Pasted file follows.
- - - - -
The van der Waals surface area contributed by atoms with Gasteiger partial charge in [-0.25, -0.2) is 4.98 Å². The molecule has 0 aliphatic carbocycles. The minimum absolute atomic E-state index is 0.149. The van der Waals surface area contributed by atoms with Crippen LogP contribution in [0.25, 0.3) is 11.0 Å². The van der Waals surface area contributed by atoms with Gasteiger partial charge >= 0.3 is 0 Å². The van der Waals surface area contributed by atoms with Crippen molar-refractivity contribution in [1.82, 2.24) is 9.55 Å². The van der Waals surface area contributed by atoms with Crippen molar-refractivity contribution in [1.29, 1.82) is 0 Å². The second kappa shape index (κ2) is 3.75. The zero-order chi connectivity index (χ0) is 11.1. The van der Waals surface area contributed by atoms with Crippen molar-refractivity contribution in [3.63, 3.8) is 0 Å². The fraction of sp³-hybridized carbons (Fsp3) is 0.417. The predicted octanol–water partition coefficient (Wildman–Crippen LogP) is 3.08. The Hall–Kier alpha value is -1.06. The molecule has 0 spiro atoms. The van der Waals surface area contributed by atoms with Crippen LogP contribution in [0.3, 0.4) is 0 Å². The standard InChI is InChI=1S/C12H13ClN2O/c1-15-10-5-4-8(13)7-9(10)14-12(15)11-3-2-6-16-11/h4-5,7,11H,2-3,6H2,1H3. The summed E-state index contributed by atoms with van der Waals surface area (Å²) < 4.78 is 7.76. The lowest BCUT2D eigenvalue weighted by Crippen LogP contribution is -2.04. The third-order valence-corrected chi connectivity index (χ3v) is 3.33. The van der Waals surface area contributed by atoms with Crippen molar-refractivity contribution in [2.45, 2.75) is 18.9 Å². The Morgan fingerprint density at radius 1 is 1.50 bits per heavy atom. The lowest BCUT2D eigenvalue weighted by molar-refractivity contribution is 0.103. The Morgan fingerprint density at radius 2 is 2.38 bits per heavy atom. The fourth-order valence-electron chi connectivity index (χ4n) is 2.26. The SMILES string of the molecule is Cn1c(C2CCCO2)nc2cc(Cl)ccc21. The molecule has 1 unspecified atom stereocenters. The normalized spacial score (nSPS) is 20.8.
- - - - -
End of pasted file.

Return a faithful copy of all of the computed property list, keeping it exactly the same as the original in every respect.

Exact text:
The van der Waals surface area contributed by atoms with Gasteiger partial charge in [-0.25, -0.2) is 4.98 Å². The molecule has 0 aliphatic carbocycles. The minimum absolute atomic E-state index is 0.149. The van der Waals surface area contributed by atoms with Crippen LogP contribution in [0.25, 0.3) is 11.0 Å². The van der Waals surface area contributed by atoms with Gasteiger partial charge >= 0.3 is 0 Å². The van der Waals surface area contributed by atoms with Crippen molar-refractivity contribution in [1.82, 2.24) is 9.55 Å². The van der Waals surface area contributed by atoms with Crippen molar-refractivity contribution in [1.29, 1.82) is 0 Å². The second kappa shape index (κ2) is 3.75. The zero-order chi connectivity index (χ0) is 11.1. The van der Waals surface area contributed by atoms with Crippen molar-refractivity contribution in [3.63, 3.8) is 0 Å². The fraction of sp³-hybridized carbons (Fsp3) is 0.417. The predicted octanol–water partition coefficient (Wildman–Crippen LogP) is 3.08. The Hall–Kier alpha value is -1.06. The molecule has 0 spiro atoms. The van der Waals surface area contributed by atoms with Crippen LogP contribution in [0.3, 0.4) is 0 Å². The standard InChI is InChI=1S/C12H13ClN2O/c1-15-10-5-4-8(13)7-9(10)14-12(15)11-3-2-6-16-11/h4-5,7,11H,2-3,6H2,1H3. The summed E-state index contributed by atoms with van der Waals surface area (Å²) < 4.78 is 7.76. The lowest BCUT2D eigenvalue weighted by Crippen LogP contribution is -2.04. The third-order valence-corrected chi connectivity index (χ3v) is 3.33. The van der Waals surface area contributed by atoms with Crippen molar-refractivity contribution in [2.45, 2.75) is 18.9 Å². The Morgan fingerprint density at radius 1 is 1.50 bits per heavy atom. The lowest BCUT2D eigenvalue weighted by molar-refractivity contribution is 0.103. The Morgan fingerprint density at radius 2 is 2.38 bits per heavy atom. The fourth-order valence-electron chi connectivity index (χ4n) is 2.26. The SMILES string of the molecule is Cn1c(C2CCCO2)nc2cc(Cl)ccc21. The molecule has 1 unspecified atom stereocenters. The normalized spacial score (nSPS) is 20.8.